Director emphasizes unity

Abelmann wants stronger ties among schools

Priyanka Shrijay, Opinion Editor

As new director Charlie Abelmann takes the reins, he plans to strengthen connections within and outside the Lab community. Dr. Abelmann also hopes to encourage student voice and to promote a balance between work and recreation.

Dr. Abelmann has set relationships within the Lab community as a primary goal.

“My hope is that we can have more connections between the schools for students to interact with students of different ages more and teachers to interact more as well,” he said, adding that despite five divisions of Lab Schools spanning two campuses, he wants to have one community.

Charlie Abelmann, Lab Schools Director

Aside from inter-school relationships, Dr. Abelmann hopes to fortify Lab’s ties with the charter schools, University of Chicago and local community through service learning.

In addition to bolstering relationships, Dr. Abelmann’s vision for Lab is a safe, welcoming institution promoting student voice, innovation and a work-fun balance.

We need to be a serious place of learning while not taking ourselves too seriously and knowing we can have fun.”

— Charlie Abelmann

“We need to always question how schools have worked and imagine new possibilities,” he said. “I am a strong advocate for schools working for all students and promoting having a healthy balance of activities for students. We need to be a serious place of learning while not taking ourselves too seriously and knowing we can have fun.”

Most recently, Dr. Abelmann was the head of school at Barrie School in Maryland, and previously was a principal at Janney Elementary School in Washington D.C.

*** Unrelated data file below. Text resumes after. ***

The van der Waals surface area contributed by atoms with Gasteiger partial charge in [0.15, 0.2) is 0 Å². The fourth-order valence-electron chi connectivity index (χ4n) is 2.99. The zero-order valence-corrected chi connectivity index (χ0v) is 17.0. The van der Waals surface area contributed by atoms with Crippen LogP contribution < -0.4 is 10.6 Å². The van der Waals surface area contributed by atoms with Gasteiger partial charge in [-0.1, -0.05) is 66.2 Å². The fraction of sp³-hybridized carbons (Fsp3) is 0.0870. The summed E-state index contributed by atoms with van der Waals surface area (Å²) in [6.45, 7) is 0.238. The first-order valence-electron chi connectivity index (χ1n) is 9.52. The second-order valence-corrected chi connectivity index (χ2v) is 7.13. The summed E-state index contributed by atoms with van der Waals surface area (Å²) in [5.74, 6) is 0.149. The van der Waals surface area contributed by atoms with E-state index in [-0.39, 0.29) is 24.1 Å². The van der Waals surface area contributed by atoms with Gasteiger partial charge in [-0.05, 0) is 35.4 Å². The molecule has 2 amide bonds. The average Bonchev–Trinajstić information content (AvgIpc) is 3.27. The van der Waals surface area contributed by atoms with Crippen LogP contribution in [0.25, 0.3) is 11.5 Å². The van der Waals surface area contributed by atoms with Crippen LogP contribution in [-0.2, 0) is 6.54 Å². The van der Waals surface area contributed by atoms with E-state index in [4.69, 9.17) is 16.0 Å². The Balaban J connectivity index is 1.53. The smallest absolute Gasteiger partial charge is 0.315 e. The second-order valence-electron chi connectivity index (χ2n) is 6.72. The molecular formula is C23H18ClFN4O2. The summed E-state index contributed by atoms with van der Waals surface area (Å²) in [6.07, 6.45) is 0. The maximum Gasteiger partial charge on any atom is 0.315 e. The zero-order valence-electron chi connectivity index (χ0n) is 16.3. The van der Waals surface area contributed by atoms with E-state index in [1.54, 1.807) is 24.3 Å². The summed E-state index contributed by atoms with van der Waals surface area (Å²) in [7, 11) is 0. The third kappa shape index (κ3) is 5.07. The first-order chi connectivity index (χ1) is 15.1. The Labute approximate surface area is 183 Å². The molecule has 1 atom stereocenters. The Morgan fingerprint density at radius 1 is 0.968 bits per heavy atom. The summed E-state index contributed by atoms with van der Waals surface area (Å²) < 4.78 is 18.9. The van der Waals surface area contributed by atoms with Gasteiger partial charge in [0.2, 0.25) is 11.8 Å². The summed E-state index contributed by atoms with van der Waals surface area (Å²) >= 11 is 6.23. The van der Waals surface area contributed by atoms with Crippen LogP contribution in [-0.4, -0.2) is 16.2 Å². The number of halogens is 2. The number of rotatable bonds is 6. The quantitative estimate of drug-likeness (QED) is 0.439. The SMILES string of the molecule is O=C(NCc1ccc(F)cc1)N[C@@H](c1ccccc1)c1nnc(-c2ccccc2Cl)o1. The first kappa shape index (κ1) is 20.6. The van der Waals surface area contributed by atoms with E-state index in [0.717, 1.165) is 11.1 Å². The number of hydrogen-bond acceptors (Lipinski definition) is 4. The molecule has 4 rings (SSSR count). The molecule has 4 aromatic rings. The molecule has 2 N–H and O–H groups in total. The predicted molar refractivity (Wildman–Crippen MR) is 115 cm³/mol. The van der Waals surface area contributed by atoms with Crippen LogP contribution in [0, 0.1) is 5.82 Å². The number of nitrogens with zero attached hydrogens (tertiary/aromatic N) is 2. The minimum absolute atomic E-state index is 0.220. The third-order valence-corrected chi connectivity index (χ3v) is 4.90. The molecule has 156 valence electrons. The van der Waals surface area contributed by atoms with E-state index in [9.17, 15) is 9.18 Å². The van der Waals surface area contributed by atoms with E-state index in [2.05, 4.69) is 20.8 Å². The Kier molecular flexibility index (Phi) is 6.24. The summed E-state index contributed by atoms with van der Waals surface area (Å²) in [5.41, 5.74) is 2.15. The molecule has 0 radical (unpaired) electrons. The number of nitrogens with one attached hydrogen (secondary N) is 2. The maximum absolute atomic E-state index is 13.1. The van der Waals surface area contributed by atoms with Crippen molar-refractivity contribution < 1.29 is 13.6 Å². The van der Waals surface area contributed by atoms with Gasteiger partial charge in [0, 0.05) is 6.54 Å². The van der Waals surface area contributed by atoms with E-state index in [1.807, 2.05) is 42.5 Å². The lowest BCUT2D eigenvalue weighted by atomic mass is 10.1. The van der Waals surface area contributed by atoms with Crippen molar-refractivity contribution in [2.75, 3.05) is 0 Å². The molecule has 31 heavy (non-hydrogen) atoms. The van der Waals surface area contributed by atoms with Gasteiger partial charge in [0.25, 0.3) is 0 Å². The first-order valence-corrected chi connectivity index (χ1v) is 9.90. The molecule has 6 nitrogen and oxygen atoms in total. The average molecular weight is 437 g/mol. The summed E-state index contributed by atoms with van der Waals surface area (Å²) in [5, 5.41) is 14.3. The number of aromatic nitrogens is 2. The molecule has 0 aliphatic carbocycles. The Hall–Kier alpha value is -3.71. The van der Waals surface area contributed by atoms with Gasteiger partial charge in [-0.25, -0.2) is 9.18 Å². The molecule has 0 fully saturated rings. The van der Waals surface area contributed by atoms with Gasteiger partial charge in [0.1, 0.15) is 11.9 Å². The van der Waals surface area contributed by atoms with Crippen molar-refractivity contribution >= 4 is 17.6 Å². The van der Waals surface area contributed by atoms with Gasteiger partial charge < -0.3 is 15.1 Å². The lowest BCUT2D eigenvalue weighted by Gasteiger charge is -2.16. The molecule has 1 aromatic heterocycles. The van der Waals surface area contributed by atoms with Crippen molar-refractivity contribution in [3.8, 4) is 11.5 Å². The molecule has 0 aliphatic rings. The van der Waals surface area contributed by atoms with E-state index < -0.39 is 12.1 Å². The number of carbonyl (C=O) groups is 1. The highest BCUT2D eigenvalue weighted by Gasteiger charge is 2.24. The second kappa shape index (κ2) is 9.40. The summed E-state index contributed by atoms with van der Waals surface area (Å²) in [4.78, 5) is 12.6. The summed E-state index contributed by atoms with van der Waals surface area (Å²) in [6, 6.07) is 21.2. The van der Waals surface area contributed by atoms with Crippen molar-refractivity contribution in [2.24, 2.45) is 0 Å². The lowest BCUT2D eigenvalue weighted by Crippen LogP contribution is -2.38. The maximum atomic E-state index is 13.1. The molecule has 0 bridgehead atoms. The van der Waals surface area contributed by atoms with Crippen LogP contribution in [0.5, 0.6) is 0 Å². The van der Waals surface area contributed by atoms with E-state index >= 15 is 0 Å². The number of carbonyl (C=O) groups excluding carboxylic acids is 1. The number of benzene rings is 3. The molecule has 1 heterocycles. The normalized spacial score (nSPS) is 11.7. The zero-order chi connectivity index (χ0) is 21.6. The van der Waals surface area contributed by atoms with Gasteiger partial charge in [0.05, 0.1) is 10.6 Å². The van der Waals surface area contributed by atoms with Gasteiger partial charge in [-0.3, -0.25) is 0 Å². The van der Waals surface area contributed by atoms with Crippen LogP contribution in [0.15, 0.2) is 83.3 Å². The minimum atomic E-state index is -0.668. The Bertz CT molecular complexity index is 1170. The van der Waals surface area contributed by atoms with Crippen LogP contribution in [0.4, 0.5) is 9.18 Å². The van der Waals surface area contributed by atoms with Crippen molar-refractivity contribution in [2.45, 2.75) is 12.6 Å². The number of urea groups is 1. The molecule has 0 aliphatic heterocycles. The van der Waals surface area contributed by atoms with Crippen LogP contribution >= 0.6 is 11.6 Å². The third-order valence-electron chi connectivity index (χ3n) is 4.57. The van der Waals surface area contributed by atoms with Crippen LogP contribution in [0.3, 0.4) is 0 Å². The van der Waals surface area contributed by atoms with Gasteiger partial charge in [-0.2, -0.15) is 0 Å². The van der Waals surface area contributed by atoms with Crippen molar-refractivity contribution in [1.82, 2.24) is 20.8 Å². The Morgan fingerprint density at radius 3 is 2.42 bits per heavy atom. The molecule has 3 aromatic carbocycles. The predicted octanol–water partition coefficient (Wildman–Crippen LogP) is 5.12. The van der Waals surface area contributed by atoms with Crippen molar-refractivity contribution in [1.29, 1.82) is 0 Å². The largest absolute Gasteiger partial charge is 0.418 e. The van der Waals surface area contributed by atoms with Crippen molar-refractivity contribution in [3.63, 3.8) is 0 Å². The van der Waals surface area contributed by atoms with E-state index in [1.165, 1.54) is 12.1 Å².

Dr. Abelmann, who has a bachelor’s degree in English and religion from Duke University and a doctorate in administration, planning and social policy from the Harvard Graduate School of Education, was involved with the World Bank’s education programs in China, Mongolia and Indonesia. He also worked with ministries of education and local governments in Africa, Europe and South America.

While curious about Lab’s traditions and student experiences, Dr. Abelmann believes his history of working on educational issues in private and public schools around the world will allow him to break new ground on his goals.

“I think my time working in some very progressive schools influences how I value hands on learning and authentic projects,” he said. “I believe deeply in continuous improvement and value supporting the work of principals. I value innovation and out of the box ideas.”

Dr. Abelmann — already aware of Lab’s history, standing and connection to the University of Chicago — found he shares many of Lab’s core beliefs, and was attracted to it from the start as a result.

“The job appealed to lots of my interests and experience in education. I value partnerships, and the school has a few great ones and can do much more with the University, the city and organizations and schools in other places. I value student voice and authenticity and when I visited, I felt this was a community that shared that value,” he said. “I also felt people embraced the idea of how Lab can also serve others outside of Lab.”

Dr. Abelmann is excited to grow with Lab.

“I felt like this could be a challenging and rewarding position and one where I hope to make a significant contribution as I help Lab serve students and be a great workplace for adults,” he said. “I know I will learn and grow at Lab and like the challenge of new endeavors.”